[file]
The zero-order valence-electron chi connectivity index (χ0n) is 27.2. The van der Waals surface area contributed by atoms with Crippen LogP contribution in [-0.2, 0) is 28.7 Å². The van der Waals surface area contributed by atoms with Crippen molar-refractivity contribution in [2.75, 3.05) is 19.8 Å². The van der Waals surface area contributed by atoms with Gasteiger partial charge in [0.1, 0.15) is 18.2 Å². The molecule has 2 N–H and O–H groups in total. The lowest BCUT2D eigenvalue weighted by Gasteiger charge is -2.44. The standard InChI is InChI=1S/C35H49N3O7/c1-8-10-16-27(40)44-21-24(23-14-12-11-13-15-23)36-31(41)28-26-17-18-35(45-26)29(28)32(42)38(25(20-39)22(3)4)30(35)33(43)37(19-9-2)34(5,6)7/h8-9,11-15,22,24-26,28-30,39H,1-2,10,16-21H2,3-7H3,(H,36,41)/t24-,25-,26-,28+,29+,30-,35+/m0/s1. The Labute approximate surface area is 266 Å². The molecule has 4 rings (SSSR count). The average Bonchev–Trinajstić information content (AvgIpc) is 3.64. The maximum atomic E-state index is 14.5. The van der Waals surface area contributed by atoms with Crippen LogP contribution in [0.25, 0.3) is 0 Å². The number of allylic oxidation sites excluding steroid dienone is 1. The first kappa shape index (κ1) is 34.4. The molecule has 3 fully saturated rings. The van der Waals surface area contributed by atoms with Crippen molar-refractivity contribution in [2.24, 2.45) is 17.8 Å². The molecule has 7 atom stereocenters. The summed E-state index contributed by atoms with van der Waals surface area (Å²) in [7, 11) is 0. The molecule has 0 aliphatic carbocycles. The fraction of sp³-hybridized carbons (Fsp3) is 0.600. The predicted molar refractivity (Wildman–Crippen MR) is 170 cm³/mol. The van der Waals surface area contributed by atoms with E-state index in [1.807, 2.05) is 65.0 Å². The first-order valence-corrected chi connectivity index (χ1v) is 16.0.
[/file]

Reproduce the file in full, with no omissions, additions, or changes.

The zero-order valence-electron chi connectivity index (χ0n) is 27.2. The van der Waals surface area contributed by atoms with Crippen LogP contribution in [-0.2, 0) is 28.7 Å². The van der Waals surface area contributed by atoms with Crippen molar-refractivity contribution in [2.75, 3.05) is 19.8 Å². The van der Waals surface area contributed by atoms with Gasteiger partial charge in [0.1, 0.15) is 18.2 Å². The molecule has 2 N–H and O–H groups in total. The lowest BCUT2D eigenvalue weighted by Gasteiger charge is -2.44. The standard InChI is InChI=1S/C35H49N3O7/c1-8-10-16-27(40)44-21-24(23-14-12-11-13-15-23)36-31(41)28-26-17-18-35(45-26)29(28)32(42)38(25(20-39)22(3)4)30(35)33(43)37(19-9-2)34(5,6)7/h8-9,11-15,22,24-26,28-30,39H,1-2,10,16-21H2,3-7H3,(H,36,41)/t24-,25-,26-,28+,29+,30-,35+/m0/s1. The Labute approximate surface area is 266 Å². The molecule has 4 rings (SSSR count). The average Bonchev–Trinajstić information content (AvgIpc) is 3.64. The maximum atomic E-state index is 14.5. The van der Waals surface area contributed by atoms with Crippen LogP contribution in [0.25, 0.3) is 0 Å². The number of allylic oxidation sites excluding steroid dienone is 1. The first kappa shape index (κ1) is 34.4. The molecule has 3 fully saturated rings. The van der Waals surface area contributed by atoms with Crippen molar-refractivity contribution in [2.24, 2.45) is 17.8 Å². The molecule has 7 atom stereocenters. The summed E-state index contributed by atoms with van der Waals surface area (Å²) in [7, 11) is 0. The molecule has 0 aliphatic carbocycles. The fraction of sp³-hybridized carbons (Fsp3) is 0.600. The predicted molar refractivity (Wildman–Crippen MR) is 170 cm³/mol. The van der Waals surface area contributed by atoms with E-state index in [1.807, 2.05) is 65.0 Å². The first-order valence-corrected chi connectivity index (χ1v) is 16.0.